Digital precision agriculture tools are helping Nepalese smallholder farmers better maximise the yield potential of their rice crops. With the help of a global team of researchers rice farmers in Terai, which lies at the outer foothills of the Himalayas, are using tech to bridge the growing rice field gaps widening the gulf between ‘actual and attainable’ yields.
Declining soil fertility mixed with a one size fits all approach to managing the crops has accelerated the gulf in Terai. Which the software-based system, a digital tool called Nutrient Expert® (NE), is helping to bridge. By offering a personalised ‘step-by-step’ guide tailored to individual farmers, it shows them the nutrients that need to be applied to their rice fields in different conditions.
“Nutrient Expert gives farmer’s the confidence that they are using nutrients in the right way,” explains Dr Kaushik Majumdar, African Plant Nutrition Institute Director General, and co-author of the study. “The tool also provides farmers with a clear plan on how to best match the timing of their applications with the periods of peak nutrient demand, which is a critical step to ensuring fertilizers are used most effectively.”
This is just one example of how technology is supporting the world’s smallholder farmers, who produce about a third of the world’s food, according to new research by the Food and Agriculture Organization of the United Nations (FAO).
During the Nepal study the technology boosted yields by over 2 t/ha. And with the yield gap for rice in the country around 3t/ha, the researchers believe NE – if used at scale, could prove transformative when it comes to meeting Nepal’s nutrient security goals.
Affordable technology smallholder farmers can use easily will be crucial in improving crop management and achieving the kinds of yields, in ever worsening climactic conditions, capable of feeding a growing global population.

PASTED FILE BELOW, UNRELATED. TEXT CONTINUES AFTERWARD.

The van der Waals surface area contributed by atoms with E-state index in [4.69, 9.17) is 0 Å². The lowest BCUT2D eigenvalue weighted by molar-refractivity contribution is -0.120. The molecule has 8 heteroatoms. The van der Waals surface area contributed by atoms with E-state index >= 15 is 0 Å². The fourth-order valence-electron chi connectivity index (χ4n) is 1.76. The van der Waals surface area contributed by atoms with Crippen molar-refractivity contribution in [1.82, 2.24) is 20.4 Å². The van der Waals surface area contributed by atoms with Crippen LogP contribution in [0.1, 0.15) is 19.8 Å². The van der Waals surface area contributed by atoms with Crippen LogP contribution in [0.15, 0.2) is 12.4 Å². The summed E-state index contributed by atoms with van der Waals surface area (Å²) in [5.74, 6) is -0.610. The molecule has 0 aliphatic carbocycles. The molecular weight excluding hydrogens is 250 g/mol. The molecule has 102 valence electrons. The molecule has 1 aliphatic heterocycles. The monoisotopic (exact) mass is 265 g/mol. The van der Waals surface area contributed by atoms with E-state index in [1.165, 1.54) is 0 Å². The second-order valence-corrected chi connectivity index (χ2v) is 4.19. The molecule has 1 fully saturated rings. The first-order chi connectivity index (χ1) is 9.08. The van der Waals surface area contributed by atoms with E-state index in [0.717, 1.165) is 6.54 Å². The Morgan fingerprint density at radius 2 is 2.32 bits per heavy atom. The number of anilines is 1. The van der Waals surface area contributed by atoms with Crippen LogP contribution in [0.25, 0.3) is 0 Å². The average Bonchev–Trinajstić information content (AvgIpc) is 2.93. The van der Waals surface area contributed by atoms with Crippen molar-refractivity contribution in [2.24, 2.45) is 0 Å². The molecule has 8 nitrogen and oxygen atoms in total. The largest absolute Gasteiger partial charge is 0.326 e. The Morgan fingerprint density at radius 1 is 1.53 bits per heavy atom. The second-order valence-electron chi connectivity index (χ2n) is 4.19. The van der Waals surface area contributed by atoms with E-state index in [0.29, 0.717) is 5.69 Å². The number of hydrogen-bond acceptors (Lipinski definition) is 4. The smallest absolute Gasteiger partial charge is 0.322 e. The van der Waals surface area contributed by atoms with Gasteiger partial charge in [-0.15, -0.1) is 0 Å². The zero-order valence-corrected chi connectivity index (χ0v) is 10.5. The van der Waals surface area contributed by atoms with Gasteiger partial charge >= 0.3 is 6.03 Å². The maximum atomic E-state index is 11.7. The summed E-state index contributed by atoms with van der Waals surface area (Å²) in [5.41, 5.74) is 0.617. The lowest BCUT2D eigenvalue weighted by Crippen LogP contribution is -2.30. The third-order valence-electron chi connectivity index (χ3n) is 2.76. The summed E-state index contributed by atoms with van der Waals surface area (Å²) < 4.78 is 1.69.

Today’s tech entrepreneurs have been hailed by many as being key to solving hunger in Africa. And there are an increasing number of pioneering startups focusing their efforts on developing precision agriculture technologies.
But the world is not on target to achieve zero hunger – UN Global Goal 2 – by 2030, according to last year’s State of Food Security and Nutrition in the World report. And hunger is rising, the report showed. With the number of people going hungry in 2019 up by 10 million from 2018, to 690 million. While the COVID-19 pandemic threatens to push 130 million more people ‘into chronic hunger’.
As the research cited above makes clear, and Bertrand Piccard has demonstrated to the world: the solutions are out there. What is needed now is for a coordinated and targeted roll out of technologies where they are needed most. Which means governments and private sector stakeholders must accelerate their collaborative efforts to make these solutions available now – and at scale.